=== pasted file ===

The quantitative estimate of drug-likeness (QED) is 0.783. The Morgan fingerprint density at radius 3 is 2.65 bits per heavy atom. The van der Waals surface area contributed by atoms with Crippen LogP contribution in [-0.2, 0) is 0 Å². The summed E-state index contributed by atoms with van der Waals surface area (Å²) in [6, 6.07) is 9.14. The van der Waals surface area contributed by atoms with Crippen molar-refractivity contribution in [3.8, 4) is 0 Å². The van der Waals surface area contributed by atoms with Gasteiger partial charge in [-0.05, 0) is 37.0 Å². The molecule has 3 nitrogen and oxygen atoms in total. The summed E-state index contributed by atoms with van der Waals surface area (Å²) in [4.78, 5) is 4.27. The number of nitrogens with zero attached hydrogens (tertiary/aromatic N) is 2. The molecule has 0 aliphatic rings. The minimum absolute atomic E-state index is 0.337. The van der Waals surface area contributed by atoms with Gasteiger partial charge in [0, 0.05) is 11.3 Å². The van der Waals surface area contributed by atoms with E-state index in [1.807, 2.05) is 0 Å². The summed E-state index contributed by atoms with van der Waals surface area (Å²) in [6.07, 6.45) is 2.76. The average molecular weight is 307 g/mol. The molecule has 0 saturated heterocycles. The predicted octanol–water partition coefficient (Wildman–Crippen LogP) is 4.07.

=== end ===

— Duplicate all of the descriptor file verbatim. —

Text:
The quantitative estimate of drug-likeness (QED) is 0.783. The Morgan fingerprint density at radius 3 is 2.65 bits per heavy atom. The van der Waals surface area contributed by atoms with Crippen LogP contribution in [-0.2, 0) is 0 Å². The summed E-state index contributed by atoms with van der Waals surface area (Å²) in [6, 6.07) is 9.14. The van der Waals surface area contributed by atoms with Crippen molar-refractivity contribution in [3.8, 4) is 0 Å². The van der Waals surface area contributed by atoms with Gasteiger partial charge in [-0.05, 0) is 37.0 Å². The molecule has 3 nitrogen and oxygen atoms in total. The summed E-state index contributed by atoms with van der Waals surface area (Å²) in [4.78, 5) is 4.27. The number of nitrogens with zero attached hydrogens (tertiary/aromatic N) is 2. The molecule has 0 aliphatic rings. The minimum absolute atomic E-state index is 0.337. The van der Waals surface area contributed by atoms with Gasteiger partial charge in [0, 0.05) is 11.3 Å². The van der Waals surface area contributed by atoms with E-state index in [1.807, 2.05) is 0 Å². The summed E-state index contributed by atoms with van der Waals surface area (Å²) in [6.07, 6.45) is 2.76. The average molecular weight is 307 g/mol. The molecule has 0 saturated heterocycles. The predicted octanol–water partition coefficient (Wildman–Crippen LogP) is 4.07.